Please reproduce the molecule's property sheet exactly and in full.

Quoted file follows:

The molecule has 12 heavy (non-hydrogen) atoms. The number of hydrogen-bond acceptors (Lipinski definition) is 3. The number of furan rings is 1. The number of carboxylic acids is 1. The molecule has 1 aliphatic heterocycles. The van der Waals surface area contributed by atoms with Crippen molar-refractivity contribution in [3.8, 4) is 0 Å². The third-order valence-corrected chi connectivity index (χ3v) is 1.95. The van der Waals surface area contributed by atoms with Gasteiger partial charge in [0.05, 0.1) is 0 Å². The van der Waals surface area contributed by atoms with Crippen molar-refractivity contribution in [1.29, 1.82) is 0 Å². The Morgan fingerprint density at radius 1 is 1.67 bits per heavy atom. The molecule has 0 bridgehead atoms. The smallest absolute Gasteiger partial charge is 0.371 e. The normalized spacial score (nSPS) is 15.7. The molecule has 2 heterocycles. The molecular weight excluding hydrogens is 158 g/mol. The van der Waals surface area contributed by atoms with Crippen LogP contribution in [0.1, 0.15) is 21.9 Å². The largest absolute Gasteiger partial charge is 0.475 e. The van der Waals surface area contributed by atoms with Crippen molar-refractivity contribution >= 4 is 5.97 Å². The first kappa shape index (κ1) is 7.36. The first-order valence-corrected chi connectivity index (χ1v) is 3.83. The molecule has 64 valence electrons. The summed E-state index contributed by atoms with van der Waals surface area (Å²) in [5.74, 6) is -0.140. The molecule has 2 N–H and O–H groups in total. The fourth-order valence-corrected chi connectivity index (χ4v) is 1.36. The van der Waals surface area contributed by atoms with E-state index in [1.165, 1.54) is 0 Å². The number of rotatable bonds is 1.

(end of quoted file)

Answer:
The molecule has 12 heavy (non-hydrogen) atoms. The number of hydrogen-bond acceptors (Lipinski definition) is 3. The number of furan rings is 1. The number of carboxylic acids is 1. The molecule has 1 aliphatic heterocycles. The van der Waals surface area contributed by atoms with Crippen molar-refractivity contribution in [3.8, 4) is 0 Å². The third-order valence-corrected chi connectivity index (χ3v) is 1.95. The van der Waals surface area contributed by atoms with Gasteiger partial charge in [0.05, 0.1) is 0 Å². The van der Waals surface area contributed by atoms with Crippen molar-refractivity contribution in [1.29, 1.82) is 0 Å². The Morgan fingerprint density at radius 1 is 1.67 bits per heavy atom. The molecule has 0 bridgehead atoms. The smallest absolute Gasteiger partial charge is 0.371 e. The normalized spacial score (nSPS) is 15.7. The molecule has 2 heterocycles. The molecular weight excluding hydrogens is 158 g/mol. The van der Waals surface area contributed by atoms with Crippen LogP contribution in [0.1, 0.15) is 21.9 Å². The largest absolute Gasteiger partial charge is 0.475 e. The van der Waals surface area contributed by atoms with Crippen molar-refractivity contribution >= 4 is 5.97 Å². The first kappa shape index (κ1) is 7.36. The first-order valence-corrected chi connectivity index (χ1v) is 3.83. The molecule has 64 valence electrons. The summed E-state index contributed by atoms with van der Waals surface area (Å²) in [5.74, 6) is -0.140. The molecule has 2 N–H and O–H groups in total. The fourth-order valence-corrected chi connectivity index (χ4v) is 1.36. The van der Waals surface area contributed by atoms with E-state index in [1.165, 1.54) is 0 Å². The number of rotatable bonds is 1.